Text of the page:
Lindsay Lohan was released from a l. a. County jail Friday night, simply hours once she was sentenced to a hundred and twenty days for violating her probation by taking a designer necklace.
It was a déjà vu day for the starlet, who was admonished by a choose — the fourth she’s faced in nearly a year — who said she thought the actress had intentionally taken the $2,500 necklace from a fashionable Venice store and shown poor judgment in not attempting to come it till police became concerned.
But by reducing the actress’ charge from felony grand theft to a misdemeanor, L.A Superior Court choose Stephanie Sautner could have set in motion what has become a well-recognized cycle for Lohan — being sent to jail solely to possess the sentence inhibit because of jail overcrowding.
Lohan’s attorney Shawn Holley filed a notice of attractiveness right before court closed, clearing the means for the actress’ unharness on bail.
She was freed at 9:21 p.m. once posting $75,000 bail, consistent with the sheriff department’s web site.
Deputy District Attorney Danette Meyers, who presented four witnesses who described Lohan’s conduct within the jewellery store and with the necklace, said her workplace would think about appealing the ruling as well. "We believe there was a transparent abuse of discretion," she said.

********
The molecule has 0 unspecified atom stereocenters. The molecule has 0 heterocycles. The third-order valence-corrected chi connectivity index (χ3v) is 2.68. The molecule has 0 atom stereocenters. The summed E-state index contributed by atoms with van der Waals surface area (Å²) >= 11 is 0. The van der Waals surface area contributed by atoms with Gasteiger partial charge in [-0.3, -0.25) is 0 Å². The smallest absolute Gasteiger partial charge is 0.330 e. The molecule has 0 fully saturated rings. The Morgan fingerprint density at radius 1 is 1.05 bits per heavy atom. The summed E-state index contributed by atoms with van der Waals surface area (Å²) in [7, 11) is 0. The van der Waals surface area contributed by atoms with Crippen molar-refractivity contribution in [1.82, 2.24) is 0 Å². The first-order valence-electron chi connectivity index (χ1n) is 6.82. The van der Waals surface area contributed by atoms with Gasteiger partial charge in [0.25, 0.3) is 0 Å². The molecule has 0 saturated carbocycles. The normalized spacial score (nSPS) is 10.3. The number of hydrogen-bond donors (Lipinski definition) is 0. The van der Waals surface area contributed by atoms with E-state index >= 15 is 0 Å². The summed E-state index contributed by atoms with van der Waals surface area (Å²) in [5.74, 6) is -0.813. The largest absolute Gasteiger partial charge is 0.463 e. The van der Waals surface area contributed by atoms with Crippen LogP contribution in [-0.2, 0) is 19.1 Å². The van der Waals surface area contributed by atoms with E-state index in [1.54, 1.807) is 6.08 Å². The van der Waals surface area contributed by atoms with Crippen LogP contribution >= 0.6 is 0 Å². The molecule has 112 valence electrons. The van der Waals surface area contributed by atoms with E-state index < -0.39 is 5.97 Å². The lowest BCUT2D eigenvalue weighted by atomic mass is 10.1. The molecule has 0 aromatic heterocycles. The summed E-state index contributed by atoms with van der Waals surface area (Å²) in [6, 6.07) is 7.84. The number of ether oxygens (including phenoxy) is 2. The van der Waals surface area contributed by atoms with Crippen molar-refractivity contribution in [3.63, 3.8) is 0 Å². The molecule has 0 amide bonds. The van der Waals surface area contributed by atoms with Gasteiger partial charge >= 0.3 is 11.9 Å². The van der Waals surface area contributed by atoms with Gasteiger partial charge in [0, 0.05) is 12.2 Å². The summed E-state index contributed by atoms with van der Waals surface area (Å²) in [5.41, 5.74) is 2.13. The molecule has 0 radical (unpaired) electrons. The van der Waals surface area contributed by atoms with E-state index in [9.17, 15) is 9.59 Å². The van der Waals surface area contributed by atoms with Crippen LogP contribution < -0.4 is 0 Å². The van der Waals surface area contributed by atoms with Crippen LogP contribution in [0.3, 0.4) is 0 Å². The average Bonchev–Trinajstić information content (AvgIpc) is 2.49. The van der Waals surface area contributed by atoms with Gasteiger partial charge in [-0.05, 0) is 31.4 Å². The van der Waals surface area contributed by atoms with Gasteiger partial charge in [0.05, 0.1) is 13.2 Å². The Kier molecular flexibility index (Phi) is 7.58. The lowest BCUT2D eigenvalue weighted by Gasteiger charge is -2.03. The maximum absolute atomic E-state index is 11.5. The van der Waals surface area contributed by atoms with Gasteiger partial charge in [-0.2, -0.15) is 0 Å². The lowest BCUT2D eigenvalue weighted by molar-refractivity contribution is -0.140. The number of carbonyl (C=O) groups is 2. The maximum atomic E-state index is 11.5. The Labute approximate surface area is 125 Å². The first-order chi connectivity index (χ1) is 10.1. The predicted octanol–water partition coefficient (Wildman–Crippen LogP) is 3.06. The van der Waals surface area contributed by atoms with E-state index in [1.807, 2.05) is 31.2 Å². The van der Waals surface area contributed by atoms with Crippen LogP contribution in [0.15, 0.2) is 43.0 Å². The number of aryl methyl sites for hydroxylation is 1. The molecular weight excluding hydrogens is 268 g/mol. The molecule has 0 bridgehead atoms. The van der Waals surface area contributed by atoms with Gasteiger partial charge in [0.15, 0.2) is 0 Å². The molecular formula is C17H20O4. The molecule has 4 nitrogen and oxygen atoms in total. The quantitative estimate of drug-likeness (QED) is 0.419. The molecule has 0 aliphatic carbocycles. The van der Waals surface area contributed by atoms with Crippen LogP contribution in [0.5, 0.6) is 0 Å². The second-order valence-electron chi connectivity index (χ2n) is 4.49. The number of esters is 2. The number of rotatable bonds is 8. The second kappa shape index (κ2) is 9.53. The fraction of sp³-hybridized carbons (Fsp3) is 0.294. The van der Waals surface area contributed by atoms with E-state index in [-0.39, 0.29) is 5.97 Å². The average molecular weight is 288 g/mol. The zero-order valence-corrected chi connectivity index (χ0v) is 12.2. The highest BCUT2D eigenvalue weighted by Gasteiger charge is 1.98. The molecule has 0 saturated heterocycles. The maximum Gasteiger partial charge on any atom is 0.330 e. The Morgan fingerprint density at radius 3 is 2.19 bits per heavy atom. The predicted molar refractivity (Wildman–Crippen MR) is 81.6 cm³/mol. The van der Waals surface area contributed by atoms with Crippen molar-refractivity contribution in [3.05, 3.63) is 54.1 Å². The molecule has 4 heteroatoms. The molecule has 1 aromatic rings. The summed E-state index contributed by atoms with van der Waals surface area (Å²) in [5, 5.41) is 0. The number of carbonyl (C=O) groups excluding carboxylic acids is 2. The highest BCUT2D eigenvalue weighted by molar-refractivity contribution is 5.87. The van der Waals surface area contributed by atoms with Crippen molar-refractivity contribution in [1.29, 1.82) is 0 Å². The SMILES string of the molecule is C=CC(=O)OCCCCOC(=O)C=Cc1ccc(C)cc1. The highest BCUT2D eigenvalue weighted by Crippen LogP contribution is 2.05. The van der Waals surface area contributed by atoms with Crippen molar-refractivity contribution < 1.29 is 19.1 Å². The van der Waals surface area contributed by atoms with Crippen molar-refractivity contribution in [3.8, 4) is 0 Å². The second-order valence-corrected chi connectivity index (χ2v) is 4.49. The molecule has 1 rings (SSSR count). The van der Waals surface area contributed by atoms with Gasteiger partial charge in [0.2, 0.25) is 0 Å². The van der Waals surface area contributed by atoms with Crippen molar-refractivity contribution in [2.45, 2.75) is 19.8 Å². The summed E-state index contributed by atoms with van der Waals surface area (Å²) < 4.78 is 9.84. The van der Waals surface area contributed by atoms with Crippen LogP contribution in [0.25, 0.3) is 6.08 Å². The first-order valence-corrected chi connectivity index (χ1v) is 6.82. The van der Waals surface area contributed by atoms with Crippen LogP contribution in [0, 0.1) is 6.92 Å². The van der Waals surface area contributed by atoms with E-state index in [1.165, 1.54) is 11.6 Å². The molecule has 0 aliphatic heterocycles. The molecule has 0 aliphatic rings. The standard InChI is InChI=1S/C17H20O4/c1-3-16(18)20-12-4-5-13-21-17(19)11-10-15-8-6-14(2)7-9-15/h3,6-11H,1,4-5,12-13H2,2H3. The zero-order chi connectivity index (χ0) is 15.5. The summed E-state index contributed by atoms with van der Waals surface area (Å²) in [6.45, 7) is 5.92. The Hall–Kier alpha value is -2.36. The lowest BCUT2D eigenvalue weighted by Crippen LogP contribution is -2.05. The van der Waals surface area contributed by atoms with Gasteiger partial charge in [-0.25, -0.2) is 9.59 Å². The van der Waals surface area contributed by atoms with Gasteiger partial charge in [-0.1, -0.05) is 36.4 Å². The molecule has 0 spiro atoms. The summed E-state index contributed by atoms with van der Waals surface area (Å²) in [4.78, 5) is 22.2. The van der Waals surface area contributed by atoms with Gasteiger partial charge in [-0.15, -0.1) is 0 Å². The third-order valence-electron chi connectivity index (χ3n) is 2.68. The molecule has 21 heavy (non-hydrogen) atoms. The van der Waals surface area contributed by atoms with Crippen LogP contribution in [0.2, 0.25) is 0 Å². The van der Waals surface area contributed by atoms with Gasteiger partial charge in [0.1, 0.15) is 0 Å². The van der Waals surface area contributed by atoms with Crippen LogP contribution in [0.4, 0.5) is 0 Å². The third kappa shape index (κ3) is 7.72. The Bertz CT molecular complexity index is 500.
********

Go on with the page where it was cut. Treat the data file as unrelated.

Sautner agreed with Meyers that Lohan showed intent to stay the necklace, and said that she thought Lohan’s conduct most likely warranted a felony.
"I see the intent here," Sautner said. "I see a level of brazenness with, `Let me see what I will flee with here.’"
But the choose said felony grand theft cases involving higher-valued product are usually reduced to the misdemeanor level and thought it absolutely was applicable in Lohan’s case.
"I’m aiming to provide her a chance," the choose said.
She conjointly said she hoped to relinquish the "Mean Girls" and "Freaky Friday" star a dose of perspective by sentencing her to virtually five hundred hours of community service, together with time at the county morgue and three hundred hours at a women’s shelter.